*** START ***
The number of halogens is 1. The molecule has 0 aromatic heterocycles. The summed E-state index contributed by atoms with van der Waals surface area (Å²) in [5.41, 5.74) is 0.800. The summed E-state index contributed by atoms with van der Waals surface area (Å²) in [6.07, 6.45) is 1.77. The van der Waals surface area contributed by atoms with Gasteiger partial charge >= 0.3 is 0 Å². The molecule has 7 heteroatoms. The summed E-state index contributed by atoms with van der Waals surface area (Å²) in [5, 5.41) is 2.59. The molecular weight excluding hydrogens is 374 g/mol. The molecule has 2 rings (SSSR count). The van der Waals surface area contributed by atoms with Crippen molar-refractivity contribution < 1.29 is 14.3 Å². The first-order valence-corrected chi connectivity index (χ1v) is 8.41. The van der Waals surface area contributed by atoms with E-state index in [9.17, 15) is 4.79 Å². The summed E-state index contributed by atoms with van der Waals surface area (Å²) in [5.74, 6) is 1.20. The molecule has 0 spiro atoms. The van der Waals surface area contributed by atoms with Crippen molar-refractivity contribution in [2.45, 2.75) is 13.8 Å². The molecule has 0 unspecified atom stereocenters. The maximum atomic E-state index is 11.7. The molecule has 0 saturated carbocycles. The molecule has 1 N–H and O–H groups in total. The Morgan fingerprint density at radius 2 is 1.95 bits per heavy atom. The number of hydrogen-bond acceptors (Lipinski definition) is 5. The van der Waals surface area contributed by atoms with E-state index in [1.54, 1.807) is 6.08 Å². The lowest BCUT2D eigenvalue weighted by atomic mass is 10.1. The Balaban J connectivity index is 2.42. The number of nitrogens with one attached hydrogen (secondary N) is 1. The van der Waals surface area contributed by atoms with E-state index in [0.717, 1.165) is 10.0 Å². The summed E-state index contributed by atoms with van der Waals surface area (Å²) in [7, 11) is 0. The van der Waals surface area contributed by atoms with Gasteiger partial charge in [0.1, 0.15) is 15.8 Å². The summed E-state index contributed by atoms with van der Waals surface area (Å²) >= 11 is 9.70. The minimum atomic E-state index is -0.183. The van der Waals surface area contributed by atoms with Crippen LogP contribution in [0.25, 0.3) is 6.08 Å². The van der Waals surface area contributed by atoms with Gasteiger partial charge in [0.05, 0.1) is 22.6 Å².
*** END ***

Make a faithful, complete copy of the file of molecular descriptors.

The number of halogens is 1. The molecule has 0 aromatic heterocycles. The summed E-state index contributed by atoms with van der Waals surface area (Å²) in [5.41, 5.74) is 0.800. The summed E-state index contributed by atoms with van der Waals surface area (Å²) in [6.07, 6.45) is 1.77. The van der Waals surface area contributed by atoms with Gasteiger partial charge >= 0.3 is 0 Å². The molecule has 7 heteroatoms. The summed E-state index contributed by atoms with van der Waals surface area (Å²) in [5, 5.41) is 2.59. The molecular weight excluding hydrogens is 374 g/mol. The molecule has 2 rings (SSSR count). The van der Waals surface area contributed by atoms with Crippen molar-refractivity contribution < 1.29 is 14.3 Å². The first-order valence-corrected chi connectivity index (χ1v) is 8.41. The van der Waals surface area contributed by atoms with E-state index in [9.17, 15) is 4.79 Å². The summed E-state index contributed by atoms with van der Waals surface area (Å²) in [5.74, 6) is 1.20. The molecule has 0 spiro atoms. The van der Waals surface area contributed by atoms with Crippen molar-refractivity contribution in [2.45, 2.75) is 13.8 Å². The molecule has 0 unspecified atom stereocenters. The maximum atomic E-state index is 11.7. The molecule has 0 saturated carbocycles. The molecule has 1 N–H and O–H groups in total. The Morgan fingerprint density at radius 2 is 1.95 bits per heavy atom. The number of hydrogen-bond acceptors (Lipinski definition) is 5. The van der Waals surface area contributed by atoms with E-state index in [1.54, 1.807) is 6.08 Å². The lowest BCUT2D eigenvalue weighted by atomic mass is 10.1. The Balaban J connectivity index is 2.42. The number of nitrogens with one attached hydrogen (secondary N) is 1. The van der Waals surface area contributed by atoms with E-state index in [0.717, 1.165) is 10.0 Å². The summed E-state index contributed by atoms with van der Waals surface area (Å²) in [7, 11) is 0. The van der Waals surface area contributed by atoms with Gasteiger partial charge in [0.1, 0.15) is 15.8 Å². The summed E-state index contributed by atoms with van der Waals surface area (Å²) >= 11 is 9.70. The minimum atomic E-state index is -0.183. The van der Waals surface area contributed by atoms with Crippen LogP contribution in [0.25, 0.3) is 6.08 Å². The van der Waals surface area contributed by atoms with Gasteiger partial charge in [0.05, 0.1) is 22.6 Å².